Widespread misconduct. Poor cultures driving profit chasing at the expense of customer outcomes. Massive regulatory backlash resulting in large remediation projects. Is history repeating itself?
In Australia, the financial sector is going through a period of substantial change as the banking royal commission investigates misconduct on an industrial scale reminiscent of what the UK experienced ten years ago in the wake of the financial crisis. As well as providing a parallel to the findings in Australia’s finance industry, this also offers a promising glimpse of what could follow, including a new drive to embrace pioneering AI technology to support customers.
Off the back of the global financial crisis, UK financial organisations found themselves under much greater scrutiny from the Financial Conduct Authority. A host of issues were brought to light: irresponsible lending, mis-selling of products, poor product design, undue focus on commercial success to the detriment of good customer outcomes and inadequate checking mechanisms to protect customers.
From major retail banks to small scale financial advisers, regulated firms were given clear instruction to improve their performance and culture or face the consequences as the industry sought to restore trust, improve transparency and drive better outcomes for customers.
Easier said than done
Much like with the Australian market, UK organisations found themselves facing two major challenges. Firstly, how to change internal performance and culture to become more customer-focused moving forward and secondly, how to review past activity to detect instances of non-compliance and appropriately compensate those customers who have been treated unfairly as a result.
A core part of the issue is the sheer mountain of data which needs to be processed. In Australia, the big four banks record around 15 million minutes of customer calls each month. Trying to review these is traditionally a manual process: someone has to physically trawl through the conversation recordings as well as any written communications to audit the files.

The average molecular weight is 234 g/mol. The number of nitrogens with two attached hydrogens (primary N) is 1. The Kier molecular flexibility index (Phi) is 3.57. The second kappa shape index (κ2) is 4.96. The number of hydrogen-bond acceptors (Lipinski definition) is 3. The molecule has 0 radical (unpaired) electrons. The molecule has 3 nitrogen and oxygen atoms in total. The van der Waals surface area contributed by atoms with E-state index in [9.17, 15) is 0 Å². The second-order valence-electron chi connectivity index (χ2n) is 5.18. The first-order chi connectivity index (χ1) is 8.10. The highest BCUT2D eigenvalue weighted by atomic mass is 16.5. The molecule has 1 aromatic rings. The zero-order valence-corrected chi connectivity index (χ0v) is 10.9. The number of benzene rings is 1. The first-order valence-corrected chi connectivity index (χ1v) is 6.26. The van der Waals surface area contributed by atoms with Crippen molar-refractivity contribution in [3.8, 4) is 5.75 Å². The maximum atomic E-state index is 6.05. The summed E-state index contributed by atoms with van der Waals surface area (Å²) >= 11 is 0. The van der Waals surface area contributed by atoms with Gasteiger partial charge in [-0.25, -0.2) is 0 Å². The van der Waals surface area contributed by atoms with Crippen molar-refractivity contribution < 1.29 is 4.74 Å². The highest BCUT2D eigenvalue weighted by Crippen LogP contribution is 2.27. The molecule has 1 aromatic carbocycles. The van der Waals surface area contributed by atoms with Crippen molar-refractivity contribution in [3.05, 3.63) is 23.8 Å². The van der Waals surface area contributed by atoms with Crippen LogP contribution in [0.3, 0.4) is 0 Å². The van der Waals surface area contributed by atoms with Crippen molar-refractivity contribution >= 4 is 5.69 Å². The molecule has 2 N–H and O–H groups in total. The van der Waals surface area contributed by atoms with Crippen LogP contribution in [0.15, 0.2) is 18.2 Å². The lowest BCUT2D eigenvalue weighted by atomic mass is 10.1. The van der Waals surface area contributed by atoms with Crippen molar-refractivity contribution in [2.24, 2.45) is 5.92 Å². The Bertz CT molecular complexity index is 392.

The process is so time consuming that firms struggle to review them at scale, with most major organisations only able to analyse 1 – 5% of their total calls. This leaves an unacceptable blind spot, which hinders any organisation in their quest for transparency.
New solutions to old problems
Regulatory reviews typically involve a range of subjective decisions: whether a customer has been mistreated or not is ultimately a judgement that a human needs to make. However, around 90% of an analyst’s time will be spent manually sorting through records, which is a task that can now be automated.
New innovations are emerging to help tackle the issue. One such provider, Recordsure, develops pioneering analytics and automation tools for financial firms which can perform chores like this on behalf of analysts, thus freeing up time for them to spend on tasks which actually require their high skill-set whilst enabling them to make better decisions based on stronger intelligence.
The software uses machine learning technology to interpret conversations and text in the same way that a human would and can spot complex themes such as references to a given topic or behavioural traits suggesting that a customer might be displaying signs of vulnerability. It can also identify anomalous patterns within a conversation like due diligence which has been discussed for less time than one would expect or did not contain key expected terminology.
Technologies like this are having a revolutionary impact and enabling organisations to review 100% of their customer interactions instead of having to rely on small-scale random sampling. Banks are now able to intelligently channel extra resources to areas in need of the extra support to reduce conduct risk and better serve their customers.
Recently back from a trade mission to Australia aiming to help build awareness around regtech innovations and the impact they are having in the UK market, Recordsure founder and CEO Joanne Smith was positive about the growing enthusiasm from Australian institutions: “the overwhelming message I have been getting is the need for change, and the acceptance that throwing more people at the problems won’t solve them: technology is needed to reform the system. The really encouraging thing is the determination business leaders are showing in addressing the root cause of the issues rather than papering over the cracks: it’s good news for consumers and the industry as a whole.”